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“Leadership in the public interest, based on critical thinking and evidence-based thought.”
That’s UNSW’s working definition of ‘thought leadership,’ and it’s something that’s instilled into every student across all faculties. Put simply, it means you’ll be mentored by renowned researchers and educators who are dedicated to shaping a generation of forward-thinking, environmentally conscious and socially engaged individuals. UNSW values your unique potential to shape a better world and provides the tools to ensure you can make it happen.
Associate Professor Leanne Piggott, who is the Academic Director of Work Integrated Learning (WIL), believes students join UNSW in a collective endeavour to make the world a better place. This is done by putting an emphasis on thinking in front of the curve to understand the current situation and determine where we can go next, with diversity of thought key to overall success. “This requires a range of skills and attributes like critical thinking and problem-solving,” she adds. “UNSW has a strong commitment to Work Integrated Learning (WIL), something which I think we are providing thought leadership on nationally, if not internationally.”
The aim of WIL is to narrow the gap between the theory and practice, with WIL opportunities enhancing students’ employability. Associate Professor Piggott believes these opportunities give business students a deep understanding of how important it is for companies to make a profit in a socially and environmentally responsible way. “We are indeed thought leaders in doing business for social good while providing students with the opportunity to learn how to do business by doing social good. We are challenging them to identify how, as successful business practitioners, they will impact positively on society and the environment.”
Dr Andrew Dansie, Senior Lecturer in Humanitarian Engineering, agrees that the hands-on experience gained by students at UNSW is vital to their potential role as future thought leaders. He believes the interdisciplinary opportunities across campus are providing the skills needed to help face the biggest global challenges ahead of us, with students growing up in a different world than their parents did with markedly different priorities that include doing good.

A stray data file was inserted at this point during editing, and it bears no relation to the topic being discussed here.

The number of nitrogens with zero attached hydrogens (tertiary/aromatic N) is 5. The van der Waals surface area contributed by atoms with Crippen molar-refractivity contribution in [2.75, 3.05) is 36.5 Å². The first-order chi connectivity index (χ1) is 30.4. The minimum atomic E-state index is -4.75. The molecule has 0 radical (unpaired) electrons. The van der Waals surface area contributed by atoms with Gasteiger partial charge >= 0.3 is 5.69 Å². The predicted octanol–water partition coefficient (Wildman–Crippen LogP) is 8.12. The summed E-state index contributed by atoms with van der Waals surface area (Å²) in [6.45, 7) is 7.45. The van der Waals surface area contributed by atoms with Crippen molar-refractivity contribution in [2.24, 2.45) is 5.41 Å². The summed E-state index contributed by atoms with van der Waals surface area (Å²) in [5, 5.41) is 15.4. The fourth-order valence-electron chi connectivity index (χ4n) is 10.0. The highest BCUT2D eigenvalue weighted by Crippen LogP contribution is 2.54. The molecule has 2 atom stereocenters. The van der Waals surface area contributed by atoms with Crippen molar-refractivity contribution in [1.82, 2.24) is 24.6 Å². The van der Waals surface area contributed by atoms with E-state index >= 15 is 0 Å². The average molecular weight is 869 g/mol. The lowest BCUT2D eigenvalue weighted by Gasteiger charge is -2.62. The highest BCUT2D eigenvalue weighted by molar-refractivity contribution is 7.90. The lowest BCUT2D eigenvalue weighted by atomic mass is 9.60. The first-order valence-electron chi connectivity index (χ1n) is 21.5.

“Our students want to make the world a better place. So, it’s our place to give them the tools to go for it,” Dr Dansie says. “The population is set to grow to more than 11 billion, so being able to work as part of a multi-disciplinary group and communicate across professions is a key skill to have. We make sure students work in these varied environments, enabling us to give them an educational experience that includes interaction with real-world professionals and solving real-world, project-based problems.”
A major global challenge is sustainability, which is a key focus at UNSW. Associate Professor Alison Gwilt, who convenes the Art and Design textile program, challenges her students to be much more innovative to address future problems. “It has become really important to reflect on our existing linear practices to understand how sustainability and the circular economy can impact the way we do things. In textiles, I think it’s important that we are ‘making meaningful materials’,” she explains.
Professor Gwilt believes brands that don’t engage in sustainability are at risk of losing their consumer base, with textile consumers expecting an ethical and responsible ethos. “We encourage our designers to question their process: Why is this product necessary? Should I use the same materials my industry has always employed? Could I look at this differently? Rather than adopting conventional approaches to practice, we’re challenging students to ask, ‘How can I make a difference?”